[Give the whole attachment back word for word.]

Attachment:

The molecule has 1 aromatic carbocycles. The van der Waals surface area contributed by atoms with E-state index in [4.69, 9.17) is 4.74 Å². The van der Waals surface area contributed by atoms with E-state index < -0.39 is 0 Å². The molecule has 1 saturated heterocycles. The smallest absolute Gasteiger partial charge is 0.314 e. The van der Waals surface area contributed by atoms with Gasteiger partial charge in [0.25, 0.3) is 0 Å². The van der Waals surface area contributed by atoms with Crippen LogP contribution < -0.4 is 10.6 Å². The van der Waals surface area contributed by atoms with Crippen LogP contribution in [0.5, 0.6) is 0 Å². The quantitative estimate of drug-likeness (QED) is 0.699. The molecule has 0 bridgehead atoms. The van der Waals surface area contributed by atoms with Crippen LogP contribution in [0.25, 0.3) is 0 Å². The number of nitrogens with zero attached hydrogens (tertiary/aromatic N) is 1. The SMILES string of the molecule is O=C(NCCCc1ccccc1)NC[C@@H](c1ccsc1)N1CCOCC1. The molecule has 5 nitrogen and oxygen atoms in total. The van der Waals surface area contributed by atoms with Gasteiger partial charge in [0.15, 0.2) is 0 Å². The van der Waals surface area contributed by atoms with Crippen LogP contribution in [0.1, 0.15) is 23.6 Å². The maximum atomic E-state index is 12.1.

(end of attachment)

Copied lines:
The molecule has 1 aromatic carbocycles. The van der Waals surface area contributed by atoms with E-state index in [4.69, 9.17) is 4.74 Å². The van der Waals surface area contributed by atoms with E-state index < -0.39 is 0 Å². The molecule has 1 saturated heterocycles. The smallest absolute Gasteiger partial charge is 0.314 e. The van der Waals surface area contributed by atoms with Gasteiger partial charge in [0.25, 0.3) is 0 Å². The van der Waals surface area contributed by atoms with Crippen LogP contribution < -0.4 is 10.6 Å². The van der Waals surface area contributed by atoms with Crippen LogP contribution in [0.5, 0.6) is 0 Å². The quantitative estimate of drug-likeness (QED) is 0.699. The molecule has 0 bridgehead atoms. The van der Waals surface area contributed by atoms with Crippen LogP contribution in [0.25, 0.3) is 0 Å². The number of nitrogens with zero attached hydrogens (tertiary/aromatic N) is 1. The SMILES string of the molecule is O=C(NCCCc1ccccc1)NC[C@@H](c1ccsc1)N1CCOCC1. The molecule has 5 nitrogen and oxygen atoms in total. The van der Waals surface area contributed by atoms with Gasteiger partial charge in [0.15, 0.2) is 0 Å². The van der Waals surface area contributed by atoms with Crippen LogP contribution in [0.1, 0.15) is 23.6 Å². The maximum atomic E-state index is 12.1.